The following property of mappings of two variables is introduced. A function

$f:X\times Y\to \mathbb{R}$ is called quasi-separately continuous at a point

$({x}_{0},{y}_{0})$ if: (1)

${f}_{{x}_{0}}$ – the

${x}_{0}$-section of

$f$ – is continuous at

${y}_{0}$, and (2) for every finite set

$F\subset Y$ and

$\epsilon >0$ there is an open set

$V\subset X$ such that

${x}_{0}\in \text{cl}\left(V\right)$ and

$|f(x,y)-f({x}_{0},y)|<\epsilon $ whenever

$x\in V$ and

$y\in F$.

$f$ is quasi-separately continuous provided if it is quasi-separately continuous at each point

$(x,y)\in X\times Y$. It is shown that if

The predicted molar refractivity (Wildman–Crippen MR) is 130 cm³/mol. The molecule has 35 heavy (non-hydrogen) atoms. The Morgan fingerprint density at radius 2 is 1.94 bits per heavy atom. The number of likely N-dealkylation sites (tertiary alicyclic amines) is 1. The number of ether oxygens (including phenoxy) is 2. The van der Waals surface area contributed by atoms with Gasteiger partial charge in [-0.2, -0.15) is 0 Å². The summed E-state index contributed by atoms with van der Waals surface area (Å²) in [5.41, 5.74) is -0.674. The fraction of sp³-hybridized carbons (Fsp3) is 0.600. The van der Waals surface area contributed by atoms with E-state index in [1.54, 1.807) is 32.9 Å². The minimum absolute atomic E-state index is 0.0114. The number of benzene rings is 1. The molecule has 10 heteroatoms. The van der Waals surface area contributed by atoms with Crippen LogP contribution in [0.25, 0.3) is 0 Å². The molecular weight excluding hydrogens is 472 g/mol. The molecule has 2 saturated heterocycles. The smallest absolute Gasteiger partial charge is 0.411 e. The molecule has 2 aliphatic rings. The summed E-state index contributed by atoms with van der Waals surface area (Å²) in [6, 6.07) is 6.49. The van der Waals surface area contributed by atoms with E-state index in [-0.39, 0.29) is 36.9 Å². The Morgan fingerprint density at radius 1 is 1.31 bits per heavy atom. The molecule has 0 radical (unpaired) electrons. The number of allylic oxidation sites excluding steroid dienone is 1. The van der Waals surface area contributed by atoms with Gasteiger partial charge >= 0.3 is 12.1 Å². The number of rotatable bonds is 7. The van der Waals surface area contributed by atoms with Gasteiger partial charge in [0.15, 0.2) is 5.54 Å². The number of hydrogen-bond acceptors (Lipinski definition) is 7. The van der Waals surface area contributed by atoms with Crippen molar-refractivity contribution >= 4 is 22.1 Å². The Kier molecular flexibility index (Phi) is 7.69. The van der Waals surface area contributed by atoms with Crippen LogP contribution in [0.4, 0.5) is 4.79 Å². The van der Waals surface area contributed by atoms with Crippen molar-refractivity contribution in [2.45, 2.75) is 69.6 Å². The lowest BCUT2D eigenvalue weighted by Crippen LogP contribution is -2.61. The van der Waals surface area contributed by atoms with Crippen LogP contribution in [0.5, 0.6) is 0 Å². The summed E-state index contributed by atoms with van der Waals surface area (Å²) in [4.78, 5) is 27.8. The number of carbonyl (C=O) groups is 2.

$X$ is a separable Baire space and

$Y$ is compact then every quasi-separately continuous function

$f:X\times Y\to \mathbb{R}$ has the Namioka property, i.e., there exists a dense

${G}_{\delta}$-set

$D\subset X$ such that

$f$ is jointly continuous at each point of

$D\times Y$. To prove this result the author introduces a new version of a topological game and the notion of quasi-oscillation of a function. The game is a modification of the Saint-Raymond game [

*J. Saint Raymond*, Proc. Am. Math. Soc. 87, 499–504 (1983;

Zbl 0511.54007)].